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Asian Ginseng



Background

Asian ginseng is native to the Far East, including China and Korea, and has been used for health-related purposes for at least 2,000 years. Asian ginseng is one of several types of ginseng (another is American ginseng, Panax quinquefolius). The terms red ginseng and white ginseng refer to Asian ginseng roots prepared in two different ways. The herb called Siberian ginseng or eleuthero (Eleutherococcus senticosus) is not related to true ginseng.

In traditional Chinese medicine, Asian ginseng was used as a tonic that was believed to replenish energy. Today, Asian ginseng is used as a dietary supplement to improve general well-being, physical stamina, and concentration; stimulate immune function; slow the aging process; and relieve various health problems such as respiratory disorders, cardiovascular disorders, depression, anxiety, erectile dysfunction, and menopausal hot flashes.

The root of Asian ginseng contains chemical components called ginsenosides (or panaxosides) that are thought to contribute to the herb’s claimed health-related properties.

How Much Do We Know?

There have been many studies of Asian ginseng in people, but few have been high quality. Therefore, our understanding of Asian ginseng’s health effects is limited.

What Have We Learned?

There’s currently no conclusive evidence supporting any health benefits of Asian ginseng.

What Do We Know About Safety?

Short-term use of Asian ginseng in recommended amounts appears to be safe for most people. However, questions have been raised about its long-term safety, and some experts recommend against its use by infants, children, and women who are pregnant or breastfeeding.

The most common side effects of ginseng are headaches, sleep problems, and digestive problems.

Some evidence suggests that Asian ginseng might affect blood sugar and blood pressure. If you have diabetes or high blood pressure, consult your health care provider before using Asian ginseng.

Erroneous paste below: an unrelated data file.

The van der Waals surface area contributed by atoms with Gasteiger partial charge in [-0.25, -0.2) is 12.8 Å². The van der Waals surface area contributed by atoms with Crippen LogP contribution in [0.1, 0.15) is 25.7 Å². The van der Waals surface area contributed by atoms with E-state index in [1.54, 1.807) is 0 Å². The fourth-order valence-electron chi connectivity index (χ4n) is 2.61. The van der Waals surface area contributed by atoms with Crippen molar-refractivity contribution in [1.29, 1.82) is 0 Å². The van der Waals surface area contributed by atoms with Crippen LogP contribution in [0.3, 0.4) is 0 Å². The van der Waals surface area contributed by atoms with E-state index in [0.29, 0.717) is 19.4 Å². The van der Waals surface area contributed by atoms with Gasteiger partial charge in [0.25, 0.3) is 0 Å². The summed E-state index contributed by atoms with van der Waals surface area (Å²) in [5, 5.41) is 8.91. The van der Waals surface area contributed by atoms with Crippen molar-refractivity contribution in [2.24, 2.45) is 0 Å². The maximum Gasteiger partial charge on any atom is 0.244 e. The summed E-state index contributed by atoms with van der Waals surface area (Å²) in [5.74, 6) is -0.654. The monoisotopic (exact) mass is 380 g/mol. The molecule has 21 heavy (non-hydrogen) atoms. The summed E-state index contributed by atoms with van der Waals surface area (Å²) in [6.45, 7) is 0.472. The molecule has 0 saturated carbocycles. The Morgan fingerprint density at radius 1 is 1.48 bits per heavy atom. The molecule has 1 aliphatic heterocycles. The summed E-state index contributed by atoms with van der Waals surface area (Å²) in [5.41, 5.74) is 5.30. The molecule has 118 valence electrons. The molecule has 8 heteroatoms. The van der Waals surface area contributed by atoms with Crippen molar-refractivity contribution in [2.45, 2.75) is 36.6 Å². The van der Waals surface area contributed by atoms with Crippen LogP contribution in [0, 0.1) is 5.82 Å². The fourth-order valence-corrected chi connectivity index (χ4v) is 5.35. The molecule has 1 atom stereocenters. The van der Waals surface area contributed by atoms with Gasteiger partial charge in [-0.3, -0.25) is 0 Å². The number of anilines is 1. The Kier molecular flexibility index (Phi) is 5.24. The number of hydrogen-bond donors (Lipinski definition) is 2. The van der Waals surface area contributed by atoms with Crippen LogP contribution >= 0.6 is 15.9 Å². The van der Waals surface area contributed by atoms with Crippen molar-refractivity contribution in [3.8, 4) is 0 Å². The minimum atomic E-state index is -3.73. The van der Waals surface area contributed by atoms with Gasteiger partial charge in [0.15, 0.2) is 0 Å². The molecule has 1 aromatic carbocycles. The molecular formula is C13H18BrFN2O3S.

The risk of interactions between ginseng and medications is believed to be low, but there are uncertainties about whether ginseng might interact with certain medications, such as the anticoagulant (blood thinner) warfarin (Coumadin). If you’re taking medication, consult your health care provider before using Asian ginseng.

Keep in Mind

Tell all your health care providers about any complementary or integrative health approaches you use. Give them a full picture of what you do to manage your health. This will help ensure coordinated and safe care.

Key References

  • Geng J, Dong J, Ni H, et al. Ginseng for cognition. Cochrane Database of Systematic Reviews. 2010;(12):CD007769. Accessed at http://www.thecochranelibrary.com(link is external) on March 31, 2015.
  • Ginseng, panax. Natural Medicines Web site. Accessed at naturalmedicines.therapeuticresearch.com/ on March 30, 2015. [Database subscription].
  • Ginseng root. In: Blumenthal M, Goldberg A, Brinckmann J, eds. Herbal Medicine: Expanded Commission E Monographs. Newton, MA: Integrative Medicine Communications; 2000:170-177.
  • Gurley BJ, Fifer EK, Gardner Z. Pharmacokinetic herb-drug interactions (part 2): drug interactions involving popular botanical dietary supplements and their clinical relevance. Planta Medica. 2012;78(13):1490-1514.
  • Jia L, Soldati, F. Ginseng, Asian. In: Coates PM, Betz JM, Blackman MR, et al., eds. Encyclopedia of Dietary Supplements. 2nd ed. New York, NY: Informa Healthcare; 2010:348-362.
  • Karmazyn M, Moey M, Gan XT. Therapeutic potential of ginseng in the management of cardiovascular disorders. Drugs. 2011;71(15):1989-2008.
  • Shergis JL, Zhang AL, Zhou W, et al. Panax ginseng in randomised controlled trials: a systematic review. Phytotherapy Research. 2013;27(7):949-965.

-NIH



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